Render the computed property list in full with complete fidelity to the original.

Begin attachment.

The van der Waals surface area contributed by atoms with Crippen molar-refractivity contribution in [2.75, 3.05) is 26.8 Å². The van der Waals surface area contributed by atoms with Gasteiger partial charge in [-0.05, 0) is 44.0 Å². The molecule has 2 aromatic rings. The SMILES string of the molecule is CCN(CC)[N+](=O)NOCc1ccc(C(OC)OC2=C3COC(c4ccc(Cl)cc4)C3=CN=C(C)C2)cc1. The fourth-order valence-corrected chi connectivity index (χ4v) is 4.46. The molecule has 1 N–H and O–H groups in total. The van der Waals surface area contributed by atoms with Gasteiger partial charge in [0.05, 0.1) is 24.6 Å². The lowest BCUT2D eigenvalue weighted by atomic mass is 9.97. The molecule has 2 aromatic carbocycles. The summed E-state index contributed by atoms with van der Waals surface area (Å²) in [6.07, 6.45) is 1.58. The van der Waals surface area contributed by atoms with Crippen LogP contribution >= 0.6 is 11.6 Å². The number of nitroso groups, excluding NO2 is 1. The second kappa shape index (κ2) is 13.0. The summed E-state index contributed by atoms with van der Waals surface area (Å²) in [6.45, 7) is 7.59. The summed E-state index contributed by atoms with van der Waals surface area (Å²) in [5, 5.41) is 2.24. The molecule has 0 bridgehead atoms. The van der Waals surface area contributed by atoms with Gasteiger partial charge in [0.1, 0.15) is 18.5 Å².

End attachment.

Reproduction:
The van der Waals surface area contributed by atoms with Crippen molar-refractivity contribution in [2.75, 3.05) is 26.8 Å². The van der Waals surface area contributed by atoms with Gasteiger partial charge in [-0.05, 0) is 44.0 Å². The molecule has 2 aromatic rings. The SMILES string of the molecule is CCN(CC)[N+](=O)NOCc1ccc(C(OC)OC2=C3COC(c4ccc(Cl)cc4)C3=CN=C(C)C2)cc1. The fourth-order valence-corrected chi connectivity index (χ4v) is 4.46. The molecule has 1 N–H and O–H groups in total. The van der Waals surface area contributed by atoms with Gasteiger partial charge in [0.05, 0.1) is 24.6 Å². The lowest BCUT2D eigenvalue weighted by atomic mass is 9.97. The molecule has 2 aromatic carbocycles. The summed E-state index contributed by atoms with van der Waals surface area (Å²) in [6.07, 6.45) is 1.58. The van der Waals surface area contributed by atoms with Crippen LogP contribution >= 0.6 is 11.6 Å². The number of nitroso groups, excluding NO2 is 1. The second kappa shape index (κ2) is 13.0. The summed E-state index contributed by atoms with van der Waals surface area (Å²) in [6.45, 7) is 7.59. The summed E-state index contributed by atoms with van der Waals surface area (Å²) in [5, 5.41) is 2.24. The molecule has 0 bridgehead atoms. The van der Waals surface area contributed by atoms with Gasteiger partial charge in [0.1, 0.15) is 18.5 Å².